Once again, someone published an article disparaging a genre and all those who read it. In this case it was an article about how adults who read YA should be ashamed for themselves. (These sorts of articles seems to pop up about once a year.) It’s unfortunate when articles like this happen, since they’re usually sweeping in judgment, often saying that “adults” should read “real books” blah, blah, blah.
But it’s not just YA that this happens to. Romance. Chick-Lit/Women’s Fiction. They, too, are subject to haters. (It seems to me that a majority of these are dominated both reading and writing wise by women, but that’s a (very important) conversation for another day.)
Someone is always judging and dismissing those who read (and write) x or y genre, which is usually not the preference of the one doing the judging. The readers in question are told to read “real books.”
This is what I say:
Everyone is entitled to their own opinion and they’re allow to not like certain types of books, but that doesn’t mean they’re should dismiss or disparage entire readerships or genres.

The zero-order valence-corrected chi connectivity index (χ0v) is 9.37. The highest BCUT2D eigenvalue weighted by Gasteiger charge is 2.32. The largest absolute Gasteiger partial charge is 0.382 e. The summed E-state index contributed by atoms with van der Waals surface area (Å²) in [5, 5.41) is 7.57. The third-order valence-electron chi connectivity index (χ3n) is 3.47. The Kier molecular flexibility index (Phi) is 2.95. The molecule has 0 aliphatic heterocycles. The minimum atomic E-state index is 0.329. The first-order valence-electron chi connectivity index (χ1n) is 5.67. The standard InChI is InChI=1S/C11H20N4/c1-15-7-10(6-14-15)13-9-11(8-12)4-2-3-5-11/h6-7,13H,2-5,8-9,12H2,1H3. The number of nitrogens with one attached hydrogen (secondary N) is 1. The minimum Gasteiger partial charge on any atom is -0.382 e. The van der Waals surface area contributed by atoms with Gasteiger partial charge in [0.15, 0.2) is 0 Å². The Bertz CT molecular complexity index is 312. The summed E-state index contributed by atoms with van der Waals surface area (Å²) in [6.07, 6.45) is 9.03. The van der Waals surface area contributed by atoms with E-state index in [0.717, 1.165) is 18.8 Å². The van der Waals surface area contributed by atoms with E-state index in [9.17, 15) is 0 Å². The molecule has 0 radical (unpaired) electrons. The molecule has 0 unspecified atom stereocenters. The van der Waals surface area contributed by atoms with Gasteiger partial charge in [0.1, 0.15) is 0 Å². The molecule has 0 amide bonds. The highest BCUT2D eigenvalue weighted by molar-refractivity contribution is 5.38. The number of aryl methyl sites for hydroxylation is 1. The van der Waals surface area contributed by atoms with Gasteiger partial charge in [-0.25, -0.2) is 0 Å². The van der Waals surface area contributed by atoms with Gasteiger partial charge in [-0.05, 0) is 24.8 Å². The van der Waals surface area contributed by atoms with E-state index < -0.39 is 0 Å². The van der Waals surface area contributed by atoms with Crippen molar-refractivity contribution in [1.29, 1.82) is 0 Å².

Also, the “real” book argument really gets to me. As a YA author (and a Steampunk author) I get the “when are you going to write a real book” question all the time.
What exactly makes a book “real” anyhow? How is writing a book for teens, or with kissing, or paranormal creatures, so hoverboards any less real?
Um, heck no. These books aren’t lesser. The readers aren’t lesser. The authors aren’t lesser. No less work going into crafting these stories than any other book.
There are plenty of merits to reading YA. Lots of people enjoy them. Lots of people write them. They make lots of people happy. This could be said for any other genre.
Read whatever you want. Read what makes you happy. Write whatever you want. Write what makes you happy.
Life is too short to not read (and write) whatever you like, so why limit yourself? Why not go all over the bookstore to find those books? Who knows what gems you’ll find? Why not write a story the way it wants to be written?
Every book, every story has value. Everyone is different. That is the beauty of having so many different types of books–so everyone can find a story that resonates with them.
Suzanne Lazear is the author of the YA Steampunk dark-fairytale series “The Aether Chronicles.” INNOCENT DARKNESS and CHARMED VENGEANCE are out now. FRAGILE DESTINY releases 8-8-14. She runs with cupcakes, plays with swords, likes cupcakes, and thinks adulthood is over-rated.